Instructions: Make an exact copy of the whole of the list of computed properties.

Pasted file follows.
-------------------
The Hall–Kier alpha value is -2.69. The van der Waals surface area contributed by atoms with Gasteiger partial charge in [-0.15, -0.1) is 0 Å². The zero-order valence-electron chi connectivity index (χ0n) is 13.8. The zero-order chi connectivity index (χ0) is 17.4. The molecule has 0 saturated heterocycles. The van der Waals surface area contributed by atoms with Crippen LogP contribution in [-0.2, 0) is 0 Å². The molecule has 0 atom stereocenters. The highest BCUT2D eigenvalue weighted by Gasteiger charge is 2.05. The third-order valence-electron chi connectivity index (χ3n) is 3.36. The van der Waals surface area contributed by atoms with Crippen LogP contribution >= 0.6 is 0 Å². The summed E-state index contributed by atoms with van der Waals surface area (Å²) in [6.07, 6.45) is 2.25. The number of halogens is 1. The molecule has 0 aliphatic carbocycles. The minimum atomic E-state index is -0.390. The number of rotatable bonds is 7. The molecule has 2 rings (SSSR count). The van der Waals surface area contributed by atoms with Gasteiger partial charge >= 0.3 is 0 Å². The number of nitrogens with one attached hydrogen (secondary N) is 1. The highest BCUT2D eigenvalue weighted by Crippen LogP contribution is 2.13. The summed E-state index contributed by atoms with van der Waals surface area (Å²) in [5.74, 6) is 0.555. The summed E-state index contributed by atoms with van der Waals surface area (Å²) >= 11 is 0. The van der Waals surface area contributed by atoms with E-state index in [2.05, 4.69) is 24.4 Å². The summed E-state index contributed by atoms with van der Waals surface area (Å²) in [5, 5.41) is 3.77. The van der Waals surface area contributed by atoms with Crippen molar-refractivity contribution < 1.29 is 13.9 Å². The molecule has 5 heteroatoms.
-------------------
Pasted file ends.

The Hall–Kier alpha value is -2.69. The van der Waals surface area contributed by atoms with Gasteiger partial charge in [-0.15, -0.1) is 0 Å². The zero-order valence-electron chi connectivity index (χ0n) is 13.8. The zero-order chi connectivity index (χ0) is 17.4. The molecule has 0 saturated heterocycles. The van der Waals surface area contributed by atoms with Crippen LogP contribution in [-0.2, 0) is 0 Å². The molecule has 0 atom stereocenters. The highest BCUT2D eigenvalue weighted by Gasteiger charge is 2.05. The third-order valence-electron chi connectivity index (χ3n) is 3.36. The van der Waals surface area contributed by atoms with Crippen LogP contribution >= 0.6 is 0 Å². The summed E-state index contributed by atoms with van der Waals surface area (Å²) in [6.07, 6.45) is 2.25. The number of halogens is 1. The molecule has 0 aliphatic carbocycles. The minimum atomic E-state index is -0.390. The number of rotatable bonds is 7. The molecule has 2 rings (SSSR count). The van der Waals surface area contributed by atoms with Gasteiger partial charge >= 0.3 is 0 Å². The number of nitrogens with one attached hydrogen (secondary N) is 1. The highest BCUT2D eigenvalue weighted by Crippen LogP contribution is 2.13. The summed E-state index contributed by atoms with van der Waals surface area (Å²) in [5.74, 6) is 0.555. The summed E-state index contributed by atoms with van der Waals surface area (Å²) >= 11 is 0. The van der Waals surface area contributed by atoms with E-state index in [2.05, 4.69) is 24.4 Å². The summed E-state index contributed by atoms with van der Waals surface area (Å²) in [5, 5.41) is 3.77. The van der Waals surface area contributed by atoms with Crippen molar-refractivity contribution < 1.29 is 13.9 Å². The molecule has 5 heteroatoms.